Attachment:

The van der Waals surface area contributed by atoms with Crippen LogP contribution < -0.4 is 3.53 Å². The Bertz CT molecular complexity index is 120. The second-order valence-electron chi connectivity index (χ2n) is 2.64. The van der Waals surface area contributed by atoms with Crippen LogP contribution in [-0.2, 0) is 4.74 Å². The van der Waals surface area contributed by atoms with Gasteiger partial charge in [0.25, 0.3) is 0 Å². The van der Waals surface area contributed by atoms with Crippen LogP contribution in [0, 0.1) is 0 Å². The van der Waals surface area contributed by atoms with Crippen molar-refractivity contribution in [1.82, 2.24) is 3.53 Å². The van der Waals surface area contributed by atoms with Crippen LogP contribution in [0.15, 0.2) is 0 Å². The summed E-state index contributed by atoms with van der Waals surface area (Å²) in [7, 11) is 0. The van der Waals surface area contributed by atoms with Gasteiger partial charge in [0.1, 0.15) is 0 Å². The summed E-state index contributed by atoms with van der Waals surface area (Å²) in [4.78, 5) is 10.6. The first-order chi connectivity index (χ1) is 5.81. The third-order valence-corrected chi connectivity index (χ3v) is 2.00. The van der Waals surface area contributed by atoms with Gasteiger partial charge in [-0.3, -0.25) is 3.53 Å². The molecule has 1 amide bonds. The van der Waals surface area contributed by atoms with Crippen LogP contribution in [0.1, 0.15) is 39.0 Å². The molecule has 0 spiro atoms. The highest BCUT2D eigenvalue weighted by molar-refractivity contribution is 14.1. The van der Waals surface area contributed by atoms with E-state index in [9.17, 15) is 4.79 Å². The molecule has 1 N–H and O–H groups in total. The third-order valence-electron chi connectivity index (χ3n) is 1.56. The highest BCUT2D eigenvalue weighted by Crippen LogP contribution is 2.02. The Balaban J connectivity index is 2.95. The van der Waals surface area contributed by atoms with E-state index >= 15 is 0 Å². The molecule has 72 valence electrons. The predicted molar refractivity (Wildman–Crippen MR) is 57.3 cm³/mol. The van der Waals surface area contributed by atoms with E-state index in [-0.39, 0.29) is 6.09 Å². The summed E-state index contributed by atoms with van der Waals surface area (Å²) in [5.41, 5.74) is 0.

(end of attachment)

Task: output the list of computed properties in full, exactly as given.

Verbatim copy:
The van der Waals surface area contributed by atoms with Crippen LogP contribution < -0.4 is 3.53 Å². The Bertz CT molecular complexity index is 120. The second-order valence-electron chi connectivity index (χ2n) is 2.64. The van der Waals surface area contributed by atoms with Crippen LogP contribution in [-0.2, 0) is 4.74 Å². The van der Waals surface area contributed by atoms with Gasteiger partial charge in [0.25, 0.3) is 0 Å². The van der Waals surface area contributed by atoms with Crippen LogP contribution in [0, 0.1) is 0 Å². The van der Waals surface area contributed by atoms with Crippen molar-refractivity contribution in [1.82, 2.24) is 3.53 Å². The van der Waals surface area contributed by atoms with Crippen LogP contribution in [0.15, 0.2) is 0 Å². The summed E-state index contributed by atoms with van der Waals surface area (Å²) in [7, 11) is 0. The van der Waals surface area contributed by atoms with Gasteiger partial charge in [0.1, 0.15) is 0 Å². The summed E-state index contributed by atoms with van der Waals surface area (Å²) in [4.78, 5) is 10.6. The first-order chi connectivity index (χ1) is 5.81. The third-order valence-corrected chi connectivity index (χ3v) is 2.00. The van der Waals surface area contributed by atoms with Gasteiger partial charge in [-0.3, -0.25) is 3.53 Å². The molecule has 1 amide bonds. The van der Waals surface area contributed by atoms with Crippen LogP contribution in [0.1, 0.15) is 39.0 Å². The molecule has 0 spiro atoms. The highest BCUT2D eigenvalue weighted by molar-refractivity contribution is 14.1. The van der Waals surface area contributed by atoms with E-state index in [9.17, 15) is 4.79 Å². The molecule has 1 N–H and O–H groups in total. The third-order valence-electron chi connectivity index (χ3n) is 1.56. The highest BCUT2D eigenvalue weighted by Crippen LogP contribution is 2.02. The Balaban J connectivity index is 2.95. The van der Waals surface area contributed by atoms with E-state index >= 15 is 0 Å². The molecule has 72 valence electrons. The predicted molar refractivity (Wildman–Crippen MR) is 57.3 cm³/mol. The van der Waals surface area contributed by atoms with E-state index in [-0.39, 0.29) is 6.09 Å². The summed E-state index contributed by atoms with van der Waals surface area (Å²) in [5.41, 5.74) is 0.